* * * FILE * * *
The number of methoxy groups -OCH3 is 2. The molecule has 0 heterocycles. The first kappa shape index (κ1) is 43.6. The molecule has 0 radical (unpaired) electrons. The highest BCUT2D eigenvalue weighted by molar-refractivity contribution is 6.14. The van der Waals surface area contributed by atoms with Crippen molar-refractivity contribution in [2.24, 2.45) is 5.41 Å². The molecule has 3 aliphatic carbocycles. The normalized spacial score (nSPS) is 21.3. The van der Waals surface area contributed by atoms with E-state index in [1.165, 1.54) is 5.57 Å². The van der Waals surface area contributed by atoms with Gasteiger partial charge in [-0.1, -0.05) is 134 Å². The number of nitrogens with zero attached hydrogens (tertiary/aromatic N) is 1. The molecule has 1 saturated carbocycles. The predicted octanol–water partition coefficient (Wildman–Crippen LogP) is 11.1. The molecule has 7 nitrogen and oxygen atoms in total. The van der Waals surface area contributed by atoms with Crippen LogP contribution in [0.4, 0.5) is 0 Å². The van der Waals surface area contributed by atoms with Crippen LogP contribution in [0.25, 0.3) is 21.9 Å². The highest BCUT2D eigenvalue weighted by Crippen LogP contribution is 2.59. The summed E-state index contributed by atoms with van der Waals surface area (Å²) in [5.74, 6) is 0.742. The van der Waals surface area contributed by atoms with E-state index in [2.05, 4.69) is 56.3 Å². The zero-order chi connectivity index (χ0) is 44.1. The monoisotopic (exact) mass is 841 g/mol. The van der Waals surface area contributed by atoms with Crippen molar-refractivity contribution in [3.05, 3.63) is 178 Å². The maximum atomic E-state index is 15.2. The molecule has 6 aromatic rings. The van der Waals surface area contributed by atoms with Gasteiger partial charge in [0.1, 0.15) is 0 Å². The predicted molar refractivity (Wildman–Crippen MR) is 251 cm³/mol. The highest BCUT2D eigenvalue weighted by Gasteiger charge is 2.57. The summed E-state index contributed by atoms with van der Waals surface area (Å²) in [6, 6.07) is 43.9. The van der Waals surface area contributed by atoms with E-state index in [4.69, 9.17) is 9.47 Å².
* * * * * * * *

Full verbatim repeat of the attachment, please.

The number of methoxy groups -OCH3 is 2. The molecule has 0 heterocycles. The first kappa shape index (κ1) is 43.6. The molecule has 0 radical (unpaired) electrons. The highest BCUT2D eigenvalue weighted by molar-refractivity contribution is 6.14. The van der Waals surface area contributed by atoms with Crippen molar-refractivity contribution in [2.24, 2.45) is 5.41 Å². The molecule has 3 aliphatic carbocycles. The normalized spacial score (nSPS) is 21.3. The van der Waals surface area contributed by atoms with E-state index in [1.165, 1.54) is 5.57 Å². The van der Waals surface area contributed by atoms with Gasteiger partial charge in [-0.1, -0.05) is 134 Å². The number of nitrogens with zero attached hydrogens (tertiary/aromatic N) is 1. The molecule has 1 saturated carbocycles. The predicted octanol–water partition coefficient (Wildman–Crippen LogP) is 11.1. The molecule has 7 nitrogen and oxygen atoms in total. The van der Waals surface area contributed by atoms with Crippen LogP contribution in [0.4, 0.5) is 0 Å². The van der Waals surface area contributed by atoms with Crippen LogP contribution in [0.25, 0.3) is 21.9 Å². The highest BCUT2D eigenvalue weighted by Crippen LogP contribution is 2.59. The summed E-state index contributed by atoms with van der Waals surface area (Å²) in [5.74, 6) is 0.742. The van der Waals surface area contributed by atoms with E-state index in [2.05, 4.69) is 56.3 Å². The zero-order chi connectivity index (χ0) is 44.1. The monoisotopic (exact) mass is 841 g/mol. The van der Waals surface area contributed by atoms with Crippen molar-refractivity contribution in [3.05, 3.63) is 178 Å². The maximum atomic E-state index is 15.2. The molecule has 6 aromatic rings. The van der Waals surface area contributed by atoms with Gasteiger partial charge in [0.1, 0.15) is 0 Å². The predicted molar refractivity (Wildman–Crippen MR) is 251 cm³/mol. The highest BCUT2D eigenvalue weighted by Gasteiger charge is 2.57. The summed E-state index contributed by atoms with van der Waals surface area (Å²) in [6, 6.07) is 43.9. The van der Waals surface area contributed by atoms with E-state index in [4.69, 9.17) is 9.47 Å².